Why Steph Curry Torched Celtics Early And How Boston Was Able To Adjust

Curry scored just 13 points after the first quarter


June 3

It was an inauspicious start to Game 1 of the NBA Finals for the Celtics, thanks solely to Stephen Curry.

The Warriors sharpshooter opened the championship round with a bang, making an NBA-record six 3-pointers as part of a 21-point performance in the opening frame. Boston ultimately withstood the early haymaker from Curry and Golden State before roaring back and stealing Game 1 behind a historic fourth-quarter performance of their own.

And despite the 21 first-quarter points, Curry ended the night with “only” 34, as Boston got its act together on the defensive end.

So, how did Curry get so many good looks, and how did Boston adjust? The Celtics’ early issues were in part due to a decision to deploy drop coverage on high screens. Far too often in the first quarter, Boston’s defense was passive on those screens, as they seemingly failed to execute on each. Even when they tried to fight through screens, the screener’s defender often dropped down underneath the 3-point line, which allowed Curry way too many open looks from deep.

And then sometimes, they just flat-out lost Curry, which is inexcusable given, well, everything.

Even in that video, Curry’s first 3-point attempt — a miss — you can see the Celtics’ apparent early strategy. Marcus Smart picked up his defense on Curry 8 feet beyond the 3-point line, which is where Andrew Wiggins set the screen. Wiggins’ defender, Robert Williams, dropped down below the 3-point line which left Curry a wide-open 3-pointer from the top of the arc. He missed the shot before ultimately getting another look that he buried after Golden State secured the offensive rebound.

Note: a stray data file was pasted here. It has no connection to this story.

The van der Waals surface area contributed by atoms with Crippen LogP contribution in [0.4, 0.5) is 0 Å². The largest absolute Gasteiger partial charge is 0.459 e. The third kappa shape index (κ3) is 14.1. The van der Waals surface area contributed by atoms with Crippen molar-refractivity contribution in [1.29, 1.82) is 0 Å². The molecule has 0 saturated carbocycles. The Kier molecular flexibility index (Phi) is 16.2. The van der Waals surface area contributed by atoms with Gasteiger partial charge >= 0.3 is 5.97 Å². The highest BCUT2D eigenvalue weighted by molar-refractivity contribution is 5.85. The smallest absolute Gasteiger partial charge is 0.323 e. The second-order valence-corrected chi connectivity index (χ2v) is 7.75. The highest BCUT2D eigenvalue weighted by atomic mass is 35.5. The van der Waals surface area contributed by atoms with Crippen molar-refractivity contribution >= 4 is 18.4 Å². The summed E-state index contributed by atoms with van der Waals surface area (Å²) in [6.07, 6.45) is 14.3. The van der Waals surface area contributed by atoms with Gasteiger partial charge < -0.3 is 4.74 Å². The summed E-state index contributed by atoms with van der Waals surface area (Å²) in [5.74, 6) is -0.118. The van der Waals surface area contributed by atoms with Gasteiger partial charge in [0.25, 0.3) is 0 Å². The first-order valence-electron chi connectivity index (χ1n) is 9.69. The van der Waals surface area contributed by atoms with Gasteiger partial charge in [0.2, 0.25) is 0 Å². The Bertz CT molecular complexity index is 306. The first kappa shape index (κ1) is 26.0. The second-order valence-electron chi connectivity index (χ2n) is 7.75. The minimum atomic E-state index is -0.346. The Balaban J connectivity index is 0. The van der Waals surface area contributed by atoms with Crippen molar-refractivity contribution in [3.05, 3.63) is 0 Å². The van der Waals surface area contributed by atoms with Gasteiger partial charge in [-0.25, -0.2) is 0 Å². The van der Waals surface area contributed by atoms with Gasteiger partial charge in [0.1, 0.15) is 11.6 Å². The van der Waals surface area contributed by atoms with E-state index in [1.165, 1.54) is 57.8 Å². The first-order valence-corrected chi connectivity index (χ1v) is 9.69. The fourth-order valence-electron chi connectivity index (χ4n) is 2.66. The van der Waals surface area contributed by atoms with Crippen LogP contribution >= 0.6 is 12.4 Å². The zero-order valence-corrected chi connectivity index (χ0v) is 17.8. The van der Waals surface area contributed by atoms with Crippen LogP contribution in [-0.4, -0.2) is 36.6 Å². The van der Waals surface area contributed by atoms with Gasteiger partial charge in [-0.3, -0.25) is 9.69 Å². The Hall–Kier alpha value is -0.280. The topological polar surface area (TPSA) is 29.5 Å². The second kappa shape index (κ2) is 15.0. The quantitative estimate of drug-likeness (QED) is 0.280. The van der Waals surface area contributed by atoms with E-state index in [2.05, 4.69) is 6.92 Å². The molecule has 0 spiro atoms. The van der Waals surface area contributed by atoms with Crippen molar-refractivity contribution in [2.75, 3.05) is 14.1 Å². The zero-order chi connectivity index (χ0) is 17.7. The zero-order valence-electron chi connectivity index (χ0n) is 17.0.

In hindsight, this tidbit from HoopStudent.com’s explanation of drop coverage is rather humorous: “The best time to consider using the drop coverage against pick and roll offensive action is when the screener and/or the player with the ball (i.e. the ball handler) are not good perimeter shooters.”

Curry is the best perimeter shooter of all time.

Naturally, it was Marcus Smart who gave his Celtics teammates a reality check and a reminder of what they needed to do.

“This isn’t the Heat series,” a mic’d-up Smart told his teammates during a timeout, as seen and heard on the ABC telecast. “We can’t start back, you have to start up, especially if they’re setting it so high. You start up and drop because we’re chasing, now he goes down into the paint.”

Eventually, the Celtics made that adjustment, and Curry was held scoreless in the second quarter and had just four fourth-quarter points on 2-of-6 shooting, missing the only 3-point attempt he took. In addition to the strategic adjustment, Boston also changed things up from a personnel perspective. The Celtics had success with a smaller lineup that saw guards Derrick White and Payton Pritchard get some extended run late in the game.

“I think our reads, our switches were aggressive,” Celtics coach Ime Udoka explained after the game. “At times, some of our bigger guys were getting caught too low, especially when Curry was getting going early. We wanted to go to a smaller unit, kind of get more aggressive on the ball. A lot of small-small. We did some pre-switching to keep the bigs out of the actions and took some time off the clock.”

It also helps that the Celtics have multiple defenders who can handle a variety of roles.

“This is what we rely on all year, our one-on-one defense,” Udoka said. “Guys really clamped in a little bit better, more physicality, more awareness on their shooters taking up some space. Seemed like that seemed to wear them down a little bit. But we pride ourselves on guys having to beat us one-on-one all night. Although (Curry) had 34, only 13 after the first quarter, so did a decent job after that.”

There’s certainly room for improvement, though, and the Celtics also know Steve Kerr and the Warriors will try something new in Game 2 when the chess match resumes.

Boston Celtics center Al Horford
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